Day trip to Edinburgh!

Towards the end of July, my flatmate and I realised we hadn’t actually seen each other in quite a while and were well overdue a good weekend together. When trying to decide what to do, naturally the first answer was to nip to Disneyland. However, when we realised this would be a bit tricky with the time we had and our budget, we settled on a super cheap day trip to Edinburgh. I have been to Edinburgh a couple of times already, but it’s not difficult at all to fall in love with such a beautiful city so I had no problems about going back at all.


We boarded the 7:44 train from Newcastle to arrive into Edinburgh at roughly 9:20, just in time for a quick cuppa and a morning stroll up Arthur’s Seat. Given how many times I had been to Edinburgh previously, I had never been to either Arthur’s Seat or even Holyrood before, usually focussing on Princes Street, the Royal Mile and the zoo.


The walk to the top of Arthur’s Seat took us roughly an hour, discovering AFTER we had got to the top that there was actually a shortcut that meant you could cut through the valley between the peaks, rather than going over both. The walk was completely worth it once we reached the top, however, as we had a complete view over the entire city which was absolutely breath taking. The other breath taking part of the experience was just how severe the wind was at the top. Trying to get a photo of us both with the monument resulted in us both clinging on for dear life and some incredibly blurry selfies. After a little while of being refreshed by the wind, we headed back down, sliding half of the way and headed off for a bite to eat.


Before coming, it had been recommended to us that we stop off for lunch at a hog roast called ‘Oink’, which was absolutely amazing! £4 for a regular sized pulled pork bun, with a choice of extra toppings (I particularly recommend the honey mustard with it!). What was great about this hog roast was that they offered a range of sizes for littler tummies to extra hungry mouths, unlike most.


After suitably filling ourselves up on pork sandwiches and Irn Bru, we wandered in the general direction of the National Museum of Scotland, stopping first in the tiny museum of Edinburgh to have a quick peek around. The National Museum of Scotland, however, far exceeded both of our expectations! The last museums we had been to together, had been the national museums of Bulgaria, so our expectations had been left pretty low. However, this was absolutely phenomenal! It was absolutely packed full of exhibits to interest everyone, with lots for kids (and adults really) of any age to do and experience. Everything from music, to animals, to space to fashion was on display, catering for all needs and just for a small donation for entry! Needless to say, we really loved the museum and it was definitely much better than the previous museums we had been to.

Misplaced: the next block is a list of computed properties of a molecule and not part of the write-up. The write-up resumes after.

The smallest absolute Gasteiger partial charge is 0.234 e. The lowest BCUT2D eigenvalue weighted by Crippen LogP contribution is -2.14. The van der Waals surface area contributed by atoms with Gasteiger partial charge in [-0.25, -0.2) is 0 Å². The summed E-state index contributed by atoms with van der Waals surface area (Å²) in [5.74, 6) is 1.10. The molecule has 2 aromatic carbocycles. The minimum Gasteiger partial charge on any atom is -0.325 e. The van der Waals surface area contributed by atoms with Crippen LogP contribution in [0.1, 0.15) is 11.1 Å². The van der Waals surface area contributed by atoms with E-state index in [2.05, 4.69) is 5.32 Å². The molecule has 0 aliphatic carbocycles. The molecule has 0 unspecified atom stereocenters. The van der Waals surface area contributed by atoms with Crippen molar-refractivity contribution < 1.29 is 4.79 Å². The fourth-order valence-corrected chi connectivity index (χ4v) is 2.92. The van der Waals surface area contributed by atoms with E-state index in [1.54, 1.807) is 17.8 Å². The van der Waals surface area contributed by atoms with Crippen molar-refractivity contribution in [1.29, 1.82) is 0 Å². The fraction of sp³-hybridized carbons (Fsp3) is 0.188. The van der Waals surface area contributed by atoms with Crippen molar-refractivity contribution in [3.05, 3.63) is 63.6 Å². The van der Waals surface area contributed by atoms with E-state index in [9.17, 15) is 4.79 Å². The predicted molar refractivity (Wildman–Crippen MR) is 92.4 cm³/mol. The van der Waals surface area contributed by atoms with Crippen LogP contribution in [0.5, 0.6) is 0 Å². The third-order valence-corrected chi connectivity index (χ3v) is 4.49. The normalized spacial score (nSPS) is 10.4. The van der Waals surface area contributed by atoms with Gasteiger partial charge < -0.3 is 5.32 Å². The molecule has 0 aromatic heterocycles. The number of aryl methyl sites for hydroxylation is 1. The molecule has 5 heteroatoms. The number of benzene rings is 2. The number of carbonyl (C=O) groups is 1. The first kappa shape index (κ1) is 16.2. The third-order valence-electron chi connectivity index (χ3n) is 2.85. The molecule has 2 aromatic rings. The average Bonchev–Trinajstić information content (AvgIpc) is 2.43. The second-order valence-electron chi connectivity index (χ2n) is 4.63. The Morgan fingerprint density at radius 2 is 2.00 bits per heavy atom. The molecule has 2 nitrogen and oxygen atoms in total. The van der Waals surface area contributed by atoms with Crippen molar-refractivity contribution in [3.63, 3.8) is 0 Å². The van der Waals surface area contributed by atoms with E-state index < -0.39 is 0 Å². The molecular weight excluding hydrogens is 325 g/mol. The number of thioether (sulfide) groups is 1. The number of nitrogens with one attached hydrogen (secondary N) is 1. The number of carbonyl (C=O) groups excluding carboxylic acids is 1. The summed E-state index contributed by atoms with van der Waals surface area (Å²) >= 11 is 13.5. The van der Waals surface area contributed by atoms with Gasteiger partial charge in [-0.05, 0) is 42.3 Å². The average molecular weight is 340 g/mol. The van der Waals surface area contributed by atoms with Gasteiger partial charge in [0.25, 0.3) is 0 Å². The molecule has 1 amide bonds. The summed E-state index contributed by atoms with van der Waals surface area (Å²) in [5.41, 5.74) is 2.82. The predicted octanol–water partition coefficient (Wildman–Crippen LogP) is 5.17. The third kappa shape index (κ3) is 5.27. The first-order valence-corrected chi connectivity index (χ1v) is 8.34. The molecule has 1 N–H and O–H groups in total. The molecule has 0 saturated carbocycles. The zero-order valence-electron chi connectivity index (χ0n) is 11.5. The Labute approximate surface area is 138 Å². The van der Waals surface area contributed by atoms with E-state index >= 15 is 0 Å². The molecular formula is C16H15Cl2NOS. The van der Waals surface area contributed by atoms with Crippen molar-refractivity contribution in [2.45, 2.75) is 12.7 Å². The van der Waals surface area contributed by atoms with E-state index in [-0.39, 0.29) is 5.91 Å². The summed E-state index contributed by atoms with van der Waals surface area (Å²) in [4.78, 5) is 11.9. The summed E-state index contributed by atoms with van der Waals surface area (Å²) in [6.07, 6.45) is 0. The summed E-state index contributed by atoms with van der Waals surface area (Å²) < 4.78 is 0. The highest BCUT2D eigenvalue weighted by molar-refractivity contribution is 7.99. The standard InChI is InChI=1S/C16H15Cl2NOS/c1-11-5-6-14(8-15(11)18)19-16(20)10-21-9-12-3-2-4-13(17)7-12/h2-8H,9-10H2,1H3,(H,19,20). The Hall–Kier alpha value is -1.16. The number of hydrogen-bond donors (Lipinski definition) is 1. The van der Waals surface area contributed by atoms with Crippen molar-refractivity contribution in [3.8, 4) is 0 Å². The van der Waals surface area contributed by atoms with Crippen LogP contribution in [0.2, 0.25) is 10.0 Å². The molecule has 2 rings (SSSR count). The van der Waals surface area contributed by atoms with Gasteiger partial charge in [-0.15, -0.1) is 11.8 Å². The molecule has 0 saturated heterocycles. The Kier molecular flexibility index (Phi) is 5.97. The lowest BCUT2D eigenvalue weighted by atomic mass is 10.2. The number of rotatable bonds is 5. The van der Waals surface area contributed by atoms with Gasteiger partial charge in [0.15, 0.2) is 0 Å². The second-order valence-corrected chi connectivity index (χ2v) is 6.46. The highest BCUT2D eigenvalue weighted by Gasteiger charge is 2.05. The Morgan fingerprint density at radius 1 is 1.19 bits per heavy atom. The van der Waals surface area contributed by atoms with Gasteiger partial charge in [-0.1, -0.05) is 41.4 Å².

Another recommendation we were given was for Mary’s Milk Bar on Grass market. On our way to find said Milk Bar, we stumbled across a tiny little nature reserve which was part of an art exhibition and demonstrations later in the week. Unfortunately, we were going to miss the demonstrations, but the garden itself was beautiful and quaint, tucked nicely away into the side of the city. As we reached the milk bar, the heavens opened and it started pouring it down, as we reached the end of an incredibly long, outdoor queue. This didn’t put us off mind – after all, what’s a trip to Scotland with a good old rainstorm. Personally, I’m just glad that it waited until we were off Arthur’s Seat. The milk bar itself provided some weird and wonderful flavours for us to try. I stuck with a good old salted caramel milkshake, whilst Alison chose a whiskey and nectarine ice cream, both of which were simply divine!


This then left us with around an hour until we had to start making our way to the station, so we decided to kill some time with a little bit of shopping and hiding in a café away from the good old Scottish rain before we headed home.


The only real cost to this trip that couldn’t be avoided was the train, which ended up costing roughly £17 each for the return, using our 16-25 rail cards. Without the rail cards however, it was not much more expensive, so this is an easily affordable expense. A lot of the places we went to see were also free or relatively cheap. Arthur’s Seat was obviously free, so it creates a good start to a budget day, with a delightful morning stroll. Whilst we could have had cheaper food, this also didn’t add much to the cost, with us both spending roughly £15 on food throughout the day. The national museum was excellent value for money, only costing a suggested donation of £5, for a museum you could easily spend hours in, especially with any little ones! Aside from that, everything was just additional expenses on souvenirs/general shopping, that can easily be avoided if you’re trying to stick to a strict budget.


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